Venice Biennale – Fast impressions

Here in Venice, it’s fascinating to see what art stops people and what keeps them moving. There’s a certain herd effect here, as if you’re queuing to get on a platform for a train. The crowds are dense and you sometimes have to make a willful decision to stop, while the pack moves on.

After touring the Giardini section of the 58th International Art Exhibition – La Biennale di Venezia yesterday, we toured the even larger Arsenale area today. Again it proved hard to predict what would touch people enough to engage them with an installation or individual work of art.

While many artists rely on the sheer physicality of large objects to gain attention, others use video, sound – anything to stop the train. These are clearly less than ideal circumstances to be viewing art.

The tone this year is set by the theme: “May You Live In Interesting Times.” There are many works that document terrible social conditions, whether it’s the Palestinian photographer, Rula Halawani’s disturbing large-format images of the Israeli security wall, or the presence of a shipwreck that resulted in the drowning of about 1000 refugees in 2015.

When you finally get outside, at the far end of the Arsenale, there’s a feeling of relief from the claustrophobia inside, with the density of art and people making for sensory overload.

That’s where we found the most stunning piece, suspended in air beneath the roof a former naval boathouse. This work by Argentinian artist Tomas Saraceno. It’s a mixed media piece that combines sounds triggered by changes in weather with the lofty cloud-like shapes that produce a feeling of calm and joy. What a gift in these “Interesting Times”.

The Biennale is such a draw that there are many parallel exhibitions throughout the city that aren’t part of the official program. It was at one of these installations that served as a reminder of the power of a very intimate relation with art.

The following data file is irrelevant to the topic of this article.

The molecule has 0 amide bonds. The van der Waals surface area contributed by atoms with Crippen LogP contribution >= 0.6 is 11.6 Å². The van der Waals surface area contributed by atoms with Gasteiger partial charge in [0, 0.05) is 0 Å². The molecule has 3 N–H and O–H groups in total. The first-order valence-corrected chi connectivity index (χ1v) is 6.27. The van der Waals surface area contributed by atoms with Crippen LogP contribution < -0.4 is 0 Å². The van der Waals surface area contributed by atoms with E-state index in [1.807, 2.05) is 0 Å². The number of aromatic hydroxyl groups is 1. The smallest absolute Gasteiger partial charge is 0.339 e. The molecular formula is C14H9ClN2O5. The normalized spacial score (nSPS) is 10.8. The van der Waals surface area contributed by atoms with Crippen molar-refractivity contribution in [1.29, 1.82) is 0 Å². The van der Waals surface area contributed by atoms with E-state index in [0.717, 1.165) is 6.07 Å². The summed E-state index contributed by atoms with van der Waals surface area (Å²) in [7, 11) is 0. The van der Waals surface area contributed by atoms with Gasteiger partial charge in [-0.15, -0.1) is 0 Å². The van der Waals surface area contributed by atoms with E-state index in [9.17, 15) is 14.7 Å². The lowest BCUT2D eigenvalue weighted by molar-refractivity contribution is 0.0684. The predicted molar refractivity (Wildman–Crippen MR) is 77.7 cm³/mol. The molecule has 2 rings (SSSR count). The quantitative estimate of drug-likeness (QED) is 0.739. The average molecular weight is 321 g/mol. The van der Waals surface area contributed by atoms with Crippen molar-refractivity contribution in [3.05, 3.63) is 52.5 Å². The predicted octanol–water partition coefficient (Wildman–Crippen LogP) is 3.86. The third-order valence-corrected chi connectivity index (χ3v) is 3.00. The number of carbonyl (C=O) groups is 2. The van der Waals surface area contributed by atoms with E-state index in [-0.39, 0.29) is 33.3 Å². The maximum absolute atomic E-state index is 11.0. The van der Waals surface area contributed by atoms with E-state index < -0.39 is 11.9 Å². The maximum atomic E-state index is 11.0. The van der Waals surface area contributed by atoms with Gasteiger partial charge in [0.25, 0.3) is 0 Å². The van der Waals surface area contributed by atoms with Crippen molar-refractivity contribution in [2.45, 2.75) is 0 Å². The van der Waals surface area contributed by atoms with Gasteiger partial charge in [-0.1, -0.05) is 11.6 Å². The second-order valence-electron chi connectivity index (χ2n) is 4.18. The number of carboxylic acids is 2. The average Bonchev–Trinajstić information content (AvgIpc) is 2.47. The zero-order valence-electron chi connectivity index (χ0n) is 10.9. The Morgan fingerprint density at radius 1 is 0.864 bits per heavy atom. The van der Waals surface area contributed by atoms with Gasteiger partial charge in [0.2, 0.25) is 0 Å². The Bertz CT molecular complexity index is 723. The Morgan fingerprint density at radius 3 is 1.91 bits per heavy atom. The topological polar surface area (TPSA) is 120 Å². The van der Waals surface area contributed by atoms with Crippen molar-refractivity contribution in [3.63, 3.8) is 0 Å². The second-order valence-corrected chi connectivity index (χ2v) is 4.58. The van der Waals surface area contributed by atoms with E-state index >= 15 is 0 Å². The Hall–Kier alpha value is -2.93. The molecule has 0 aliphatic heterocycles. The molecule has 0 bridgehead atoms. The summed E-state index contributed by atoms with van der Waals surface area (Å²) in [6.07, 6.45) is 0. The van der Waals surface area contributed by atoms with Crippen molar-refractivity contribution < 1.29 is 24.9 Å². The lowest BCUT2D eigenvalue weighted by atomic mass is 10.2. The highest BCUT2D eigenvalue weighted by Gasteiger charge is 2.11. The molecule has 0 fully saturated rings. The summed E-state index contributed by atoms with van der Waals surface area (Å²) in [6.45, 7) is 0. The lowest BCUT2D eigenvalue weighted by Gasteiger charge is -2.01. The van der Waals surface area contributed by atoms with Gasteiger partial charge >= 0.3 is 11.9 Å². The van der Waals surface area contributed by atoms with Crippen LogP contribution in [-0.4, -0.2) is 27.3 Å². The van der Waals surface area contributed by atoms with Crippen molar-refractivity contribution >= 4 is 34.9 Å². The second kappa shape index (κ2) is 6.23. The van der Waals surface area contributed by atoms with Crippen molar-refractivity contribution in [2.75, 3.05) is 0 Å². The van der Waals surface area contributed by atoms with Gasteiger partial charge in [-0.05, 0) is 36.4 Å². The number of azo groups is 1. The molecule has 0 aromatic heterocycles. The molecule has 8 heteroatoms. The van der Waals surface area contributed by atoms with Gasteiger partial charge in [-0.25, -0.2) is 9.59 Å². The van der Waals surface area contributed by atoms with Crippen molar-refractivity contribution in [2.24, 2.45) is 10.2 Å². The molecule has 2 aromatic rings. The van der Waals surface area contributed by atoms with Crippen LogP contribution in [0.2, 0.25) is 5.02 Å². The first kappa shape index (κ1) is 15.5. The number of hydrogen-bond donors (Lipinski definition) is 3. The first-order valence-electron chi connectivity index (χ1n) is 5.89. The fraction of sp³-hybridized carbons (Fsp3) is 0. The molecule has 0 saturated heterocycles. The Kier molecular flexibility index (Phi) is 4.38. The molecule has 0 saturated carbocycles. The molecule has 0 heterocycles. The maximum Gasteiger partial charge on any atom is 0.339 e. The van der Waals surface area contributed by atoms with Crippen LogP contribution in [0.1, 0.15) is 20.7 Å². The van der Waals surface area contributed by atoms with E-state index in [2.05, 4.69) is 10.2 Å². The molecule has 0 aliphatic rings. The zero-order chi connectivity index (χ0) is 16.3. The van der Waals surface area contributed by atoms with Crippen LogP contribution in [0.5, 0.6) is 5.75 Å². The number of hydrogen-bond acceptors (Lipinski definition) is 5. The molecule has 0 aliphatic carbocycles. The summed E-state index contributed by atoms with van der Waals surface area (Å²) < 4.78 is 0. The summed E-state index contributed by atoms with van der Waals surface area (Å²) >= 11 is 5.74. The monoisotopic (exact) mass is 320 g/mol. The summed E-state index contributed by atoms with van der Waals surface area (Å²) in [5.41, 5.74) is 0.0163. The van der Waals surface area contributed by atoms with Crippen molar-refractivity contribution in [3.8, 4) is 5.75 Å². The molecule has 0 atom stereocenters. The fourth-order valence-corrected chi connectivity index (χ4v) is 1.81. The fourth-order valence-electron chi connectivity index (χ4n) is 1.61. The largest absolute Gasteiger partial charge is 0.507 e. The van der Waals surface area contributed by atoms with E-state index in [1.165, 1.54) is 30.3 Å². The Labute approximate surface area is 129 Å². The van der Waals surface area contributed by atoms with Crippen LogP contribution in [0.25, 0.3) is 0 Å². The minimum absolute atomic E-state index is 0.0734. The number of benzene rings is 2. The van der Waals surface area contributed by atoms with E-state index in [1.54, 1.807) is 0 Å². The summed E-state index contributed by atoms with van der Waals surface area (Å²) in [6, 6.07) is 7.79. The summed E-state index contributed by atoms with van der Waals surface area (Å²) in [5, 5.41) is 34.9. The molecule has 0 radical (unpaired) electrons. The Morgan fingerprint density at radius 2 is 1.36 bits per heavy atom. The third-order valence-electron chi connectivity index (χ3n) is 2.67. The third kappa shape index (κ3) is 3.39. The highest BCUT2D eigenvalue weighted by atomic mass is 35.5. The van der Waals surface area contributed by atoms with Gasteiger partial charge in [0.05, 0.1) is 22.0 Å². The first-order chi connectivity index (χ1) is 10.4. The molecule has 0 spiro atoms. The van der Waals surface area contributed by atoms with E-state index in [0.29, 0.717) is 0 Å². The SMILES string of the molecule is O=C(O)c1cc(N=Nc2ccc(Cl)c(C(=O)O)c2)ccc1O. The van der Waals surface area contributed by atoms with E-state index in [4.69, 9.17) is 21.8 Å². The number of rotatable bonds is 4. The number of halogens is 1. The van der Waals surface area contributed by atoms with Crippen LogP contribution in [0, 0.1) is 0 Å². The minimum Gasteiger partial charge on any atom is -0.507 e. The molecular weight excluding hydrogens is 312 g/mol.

Tehillim, 2018 by British artist and author Edmund de Waal.

Housed at the Jewish Museum in the heart of the old ghetto, the work is by British artist and author Edmund de Waal. As part of his exhibition, he has mounted a series of simple white boxes along a wall that backs onto an overlook of the synagogue congregation below. Each box contains two or three objects made of gilded porcelain or white marble. The arrangements are all different, highlighting different relationships between the objects. The intent is to depict the ghetto as a place where different cultures connected. The delicacy of the work is a marvel. While we stood there alone admiring the pieces, we quickly recognized that there is no substitute for a reflective, open-ended experience with an artwork. While the spectacle of the Biennale has its own power, it is these quiet moments of reflection that make the kind of visceral impression that is impossible to replicate on a mass audience scale.

The 58th Venice Biennale Arte is open to the public from May 11-November 13, 2019

Joel Sears, Feheley blogger
Venice, May 10, 2019